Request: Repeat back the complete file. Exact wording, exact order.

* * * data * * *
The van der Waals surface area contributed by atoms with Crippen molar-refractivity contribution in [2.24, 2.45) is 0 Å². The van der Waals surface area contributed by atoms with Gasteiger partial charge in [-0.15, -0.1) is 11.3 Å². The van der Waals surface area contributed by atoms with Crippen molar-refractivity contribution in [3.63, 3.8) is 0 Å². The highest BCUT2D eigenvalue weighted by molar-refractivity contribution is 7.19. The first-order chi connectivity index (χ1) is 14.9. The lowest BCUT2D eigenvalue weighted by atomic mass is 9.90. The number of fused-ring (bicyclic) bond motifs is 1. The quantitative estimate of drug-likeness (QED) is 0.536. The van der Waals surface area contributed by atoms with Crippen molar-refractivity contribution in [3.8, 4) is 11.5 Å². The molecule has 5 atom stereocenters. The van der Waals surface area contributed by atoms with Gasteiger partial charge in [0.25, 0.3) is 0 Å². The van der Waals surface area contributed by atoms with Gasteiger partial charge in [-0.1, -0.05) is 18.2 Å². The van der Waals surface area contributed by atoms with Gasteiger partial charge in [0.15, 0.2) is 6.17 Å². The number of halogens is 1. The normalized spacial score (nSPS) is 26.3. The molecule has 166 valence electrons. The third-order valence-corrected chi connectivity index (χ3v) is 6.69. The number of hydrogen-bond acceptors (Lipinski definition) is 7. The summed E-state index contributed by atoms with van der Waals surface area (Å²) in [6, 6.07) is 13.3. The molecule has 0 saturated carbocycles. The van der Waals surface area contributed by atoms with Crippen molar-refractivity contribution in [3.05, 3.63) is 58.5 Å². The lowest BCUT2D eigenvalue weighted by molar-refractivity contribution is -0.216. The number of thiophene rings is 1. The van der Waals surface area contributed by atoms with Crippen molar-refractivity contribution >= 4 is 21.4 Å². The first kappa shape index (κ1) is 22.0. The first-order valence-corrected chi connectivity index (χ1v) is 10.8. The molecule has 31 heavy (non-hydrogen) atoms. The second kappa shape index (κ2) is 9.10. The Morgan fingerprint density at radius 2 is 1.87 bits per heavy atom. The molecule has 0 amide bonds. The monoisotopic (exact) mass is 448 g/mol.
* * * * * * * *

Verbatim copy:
The van der Waals surface area contributed by atoms with Crippen molar-refractivity contribution in [2.24, 2.45) is 0 Å². The van der Waals surface area contributed by atoms with Gasteiger partial charge in [-0.15, -0.1) is 11.3 Å². The van der Waals surface area contributed by atoms with Crippen molar-refractivity contribution in [3.63, 3.8) is 0 Å². The highest BCUT2D eigenvalue weighted by molar-refractivity contribution is 7.19. The first-order chi connectivity index (χ1) is 14.9. The lowest BCUT2D eigenvalue weighted by atomic mass is 9.90. The number of fused-ring (bicyclic) bond motifs is 1. The quantitative estimate of drug-likeness (QED) is 0.536. The van der Waals surface area contributed by atoms with Crippen molar-refractivity contribution in [3.8, 4) is 11.5 Å². The molecule has 5 atom stereocenters. The van der Waals surface area contributed by atoms with Gasteiger partial charge in [0.25, 0.3) is 0 Å². The van der Waals surface area contributed by atoms with Gasteiger partial charge in [-0.1, -0.05) is 18.2 Å². The van der Waals surface area contributed by atoms with Gasteiger partial charge in [0.15, 0.2) is 6.17 Å². The number of halogens is 1. The normalized spacial score (nSPS) is 26.3. The molecule has 166 valence electrons. The third-order valence-corrected chi connectivity index (χ3v) is 6.69. The number of hydrogen-bond acceptors (Lipinski definition) is 7. The summed E-state index contributed by atoms with van der Waals surface area (Å²) in [6, 6.07) is 13.3. The molecule has 0 saturated carbocycles. The van der Waals surface area contributed by atoms with Crippen molar-refractivity contribution in [3.05, 3.63) is 58.5 Å². The lowest BCUT2D eigenvalue weighted by molar-refractivity contribution is -0.216. The number of thiophene rings is 1. The van der Waals surface area contributed by atoms with Crippen molar-refractivity contribution >= 4 is 21.4 Å². The first kappa shape index (κ1) is 22.0. The first-order valence-corrected chi connectivity index (χ1v) is 10.8. The molecule has 31 heavy (non-hydrogen) atoms. The second kappa shape index (κ2) is 9.10. The Morgan fingerprint density at radius 2 is 1.87 bits per heavy atom. The molecule has 0 amide bonds. The monoisotopic (exact) mass is 448 g/mol.